THE BLOG
09/28/2015 12:35 pm ET Updated Sep 28, 2016

A Tale of Two CEOs: Elizabeth Holmes and Martin Shkreli

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In his recent column in Fortune magazine, Stanley Bing shared his opinion of the 40 under 40 individuals: "What can we learn from them? They're aggressive and make their own ways. They don't care a fig about established protocols. They are rebellious and disruptive right up to the moment there's a chance that they will be the ones to get disrupted. And when they get rich, they live as stupidly and hedonistically as possible."

Perhaps this is true for many wealthy people but there is lot more we can learn from them than simply gawk at how they live and spend. Consider the two CEOs from biotech industry in the news recently:

Martin Shkreli, a former hedge fund manager, now founder and CEO of a start-up company, Turning Pharmaceuticals, raised the price of a drug, called Daraprim from $13.50 to $750. You read that right, from $13.50 to $750. The rise in price is an astronomical 5500 percent and unheard of in an industry already with a history of price inflation. He is not a scientist or inventor, who invested years of efforts and money into research of this product. He just acquired this drug barely a month ago. This is not even a new drug -- it has been available since 1953 and it cost about $1 to make. This price increase will not only affect low income and middle class families but will cost taxpayers eventually with Medicaid.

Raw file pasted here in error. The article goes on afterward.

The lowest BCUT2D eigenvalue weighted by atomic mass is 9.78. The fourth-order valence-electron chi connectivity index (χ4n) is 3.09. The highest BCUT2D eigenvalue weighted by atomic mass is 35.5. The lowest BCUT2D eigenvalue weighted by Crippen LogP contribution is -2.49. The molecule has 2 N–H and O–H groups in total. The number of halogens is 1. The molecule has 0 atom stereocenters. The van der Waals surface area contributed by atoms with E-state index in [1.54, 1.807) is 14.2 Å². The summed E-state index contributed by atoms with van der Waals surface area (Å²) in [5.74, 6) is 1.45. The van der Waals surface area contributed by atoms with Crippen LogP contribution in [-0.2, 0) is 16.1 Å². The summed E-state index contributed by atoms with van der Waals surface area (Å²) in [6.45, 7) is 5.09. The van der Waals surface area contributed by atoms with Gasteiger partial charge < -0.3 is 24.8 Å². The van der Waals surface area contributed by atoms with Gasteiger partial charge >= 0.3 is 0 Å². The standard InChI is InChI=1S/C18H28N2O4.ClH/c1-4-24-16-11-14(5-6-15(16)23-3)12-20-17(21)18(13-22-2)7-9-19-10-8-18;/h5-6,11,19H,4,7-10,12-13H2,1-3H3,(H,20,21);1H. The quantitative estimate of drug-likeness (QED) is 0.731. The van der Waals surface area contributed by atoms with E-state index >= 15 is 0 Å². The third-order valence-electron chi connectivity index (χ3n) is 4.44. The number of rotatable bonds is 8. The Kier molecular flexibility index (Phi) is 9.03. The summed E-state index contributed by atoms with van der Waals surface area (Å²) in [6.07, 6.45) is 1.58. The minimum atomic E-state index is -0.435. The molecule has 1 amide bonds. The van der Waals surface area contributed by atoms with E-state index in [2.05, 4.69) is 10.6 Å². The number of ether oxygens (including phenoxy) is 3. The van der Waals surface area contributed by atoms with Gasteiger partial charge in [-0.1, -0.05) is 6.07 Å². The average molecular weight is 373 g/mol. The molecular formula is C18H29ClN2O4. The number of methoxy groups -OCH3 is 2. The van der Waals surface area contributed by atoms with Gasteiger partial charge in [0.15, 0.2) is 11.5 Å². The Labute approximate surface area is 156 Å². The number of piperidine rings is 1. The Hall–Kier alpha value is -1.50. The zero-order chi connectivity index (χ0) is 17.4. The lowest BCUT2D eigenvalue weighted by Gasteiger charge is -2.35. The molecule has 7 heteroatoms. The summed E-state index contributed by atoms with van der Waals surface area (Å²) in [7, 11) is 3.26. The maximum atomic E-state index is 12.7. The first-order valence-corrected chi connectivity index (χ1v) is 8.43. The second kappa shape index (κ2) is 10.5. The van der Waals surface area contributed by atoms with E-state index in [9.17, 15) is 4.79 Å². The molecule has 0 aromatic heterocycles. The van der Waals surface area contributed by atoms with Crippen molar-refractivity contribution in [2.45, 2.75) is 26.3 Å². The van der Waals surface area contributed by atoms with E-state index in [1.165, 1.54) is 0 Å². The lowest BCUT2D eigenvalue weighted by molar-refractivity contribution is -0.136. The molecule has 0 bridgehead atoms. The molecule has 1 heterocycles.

Martin Shkreli made his money as a hedge fund manager before starting his new pharmaceutical business. His past record is full of questionable deals and settlements. Hedge fund managers are not known for inventing or creating anything particularly useful. They make high risk investments to make money. In his interview with CNBC, he was defiant, unapologetic and indicated this is what he considers a more appropriate price.

Martin Shkreli was born in 1983. He is 32 years old. His net worth is estimated to be $100 million.

Now contrast that with that Elizabeth Holmes. Elizabeth Holmes dropped out of Stanford at 19 to build a company, Theranos, to save lives. After 12 years of hard work, she is very close to achieving her goal by making blood test procedures simple, less painful and inexpensive. So inexpensive that you can get a cholesterol test for $2.99, which is cheaper than a Grande Coffee Frappuccino. A basic HIV tests can be done for $15.40. Think about this for a minute.

Elizabeth Holmes is offering over 250 blood tests affordable for all people, and Martin Shkreli is making one life-saving drug out of reach for most people. Elizabeth Holmes is hoping to engage individuals for their own health and promote preventive care. Theranos is creating wellness centers around the country and the low cost pricing is going to shake the foundations of traditional pharmaceutical companies.

Holmes' opinion, "the premise that you're going to run a business, and that if someone is in need, I'm going to charge them a ton of money, is completely wrong," speaks volumes about her approach to business and compassion.

Elizabeth Holmes was born in 1984 and is year younger than Martin Shkreli. She is the world's youngest self-made female billionaire. Her net worth is estimated at $4.5 billion and Theranos is yet to go public. She could be worth $50 billion in a few short years. She has been building her company since 2003 and she is not in a rush to make money.

Martin Shkreli is an epitome of what is wrong in America. He is the picture perfect profile of a Public Enemy. He joins the long line of criminals who rob people in the name of market economy. He is made of the same substance as Bernie Madoff and other crooks.

Elizabeth Holmes represents the tradition of great scientists and leaders. Elizabeth Holmes is an inventor, entrepreneur, business executive and a compassionate women, who is challenging the way business is done. She sets a great example for younger generation that you can do what you are passionate about and become wealthy too.